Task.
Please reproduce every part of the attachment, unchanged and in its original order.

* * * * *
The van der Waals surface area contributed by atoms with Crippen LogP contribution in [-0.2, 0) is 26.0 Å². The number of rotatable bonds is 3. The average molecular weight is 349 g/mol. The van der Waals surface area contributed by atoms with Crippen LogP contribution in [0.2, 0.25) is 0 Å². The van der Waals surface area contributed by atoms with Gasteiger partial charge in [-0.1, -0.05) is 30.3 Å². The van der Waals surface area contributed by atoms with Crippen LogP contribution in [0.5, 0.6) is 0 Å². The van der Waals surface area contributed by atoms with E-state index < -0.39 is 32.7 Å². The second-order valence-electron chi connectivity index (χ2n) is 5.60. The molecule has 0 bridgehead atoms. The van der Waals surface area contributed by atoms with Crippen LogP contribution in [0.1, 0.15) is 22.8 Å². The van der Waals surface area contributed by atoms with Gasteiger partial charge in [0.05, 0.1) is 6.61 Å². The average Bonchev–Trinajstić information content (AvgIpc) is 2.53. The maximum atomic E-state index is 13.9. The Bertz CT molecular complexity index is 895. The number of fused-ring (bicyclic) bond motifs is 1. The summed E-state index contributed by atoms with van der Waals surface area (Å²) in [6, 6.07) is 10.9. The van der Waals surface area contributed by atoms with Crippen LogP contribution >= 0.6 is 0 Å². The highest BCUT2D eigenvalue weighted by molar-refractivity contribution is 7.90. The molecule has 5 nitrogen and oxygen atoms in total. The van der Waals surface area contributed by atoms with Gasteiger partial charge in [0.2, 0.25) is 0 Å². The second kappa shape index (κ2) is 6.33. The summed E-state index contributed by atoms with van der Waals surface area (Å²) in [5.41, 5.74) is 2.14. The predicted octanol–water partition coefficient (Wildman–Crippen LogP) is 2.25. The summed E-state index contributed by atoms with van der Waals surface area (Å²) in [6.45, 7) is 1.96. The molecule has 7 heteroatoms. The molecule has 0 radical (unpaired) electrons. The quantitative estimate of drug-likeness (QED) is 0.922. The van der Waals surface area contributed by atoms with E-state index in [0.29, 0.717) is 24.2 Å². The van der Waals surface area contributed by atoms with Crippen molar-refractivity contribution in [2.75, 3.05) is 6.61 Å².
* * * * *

The van der Waals surface area contributed by atoms with Crippen LogP contribution in [-0.2, 0) is 26.0 Å². The number of rotatable bonds is 3. The average molecular weight is 349 g/mol. The van der Waals surface area contributed by atoms with Crippen LogP contribution in [0.2, 0.25) is 0 Å². The van der Waals surface area contributed by atoms with Gasteiger partial charge in [-0.1, -0.05) is 30.3 Å². The van der Waals surface area contributed by atoms with Crippen LogP contribution in [0.5, 0.6) is 0 Å². The van der Waals surface area contributed by atoms with E-state index < -0.39 is 32.7 Å². The second-order valence-electron chi connectivity index (χ2n) is 5.60. The molecule has 0 bridgehead atoms. The van der Waals surface area contributed by atoms with Crippen LogP contribution in [0.1, 0.15) is 22.8 Å². The van der Waals surface area contributed by atoms with Gasteiger partial charge in [0.05, 0.1) is 6.61 Å². The average Bonchev–Trinajstić information content (AvgIpc) is 2.53. The maximum atomic E-state index is 13.9. The Bertz CT molecular complexity index is 895. The number of fused-ring (bicyclic) bond motifs is 1. The summed E-state index contributed by atoms with van der Waals surface area (Å²) in [6, 6.07) is 10.9. The van der Waals surface area contributed by atoms with Crippen LogP contribution >= 0.6 is 0 Å². The highest BCUT2D eigenvalue weighted by molar-refractivity contribution is 7.90. The molecule has 5 nitrogen and oxygen atoms in total. The van der Waals surface area contributed by atoms with Gasteiger partial charge in [0.2, 0.25) is 0 Å². The second kappa shape index (κ2) is 6.33. The summed E-state index contributed by atoms with van der Waals surface area (Å²) in [5.41, 5.74) is 2.14. The predicted octanol–water partition coefficient (Wildman–Crippen LogP) is 2.25. The summed E-state index contributed by atoms with van der Waals surface area (Å²) in [6.45, 7) is 1.96. The molecule has 7 heteroatoms. The molecule has 0 radical (unpaired) electrons. The quantitative estimate of drug-likeness (QED) is 0.922. The van der Waals surface area contributed by atoms with E-state index in [0.29, 0.717) is 24.2 Å². The van der Waals surface area contributed by atoms with Crippen molar-refractivity contribution in [2.75, 3.05) is 6.61 Å².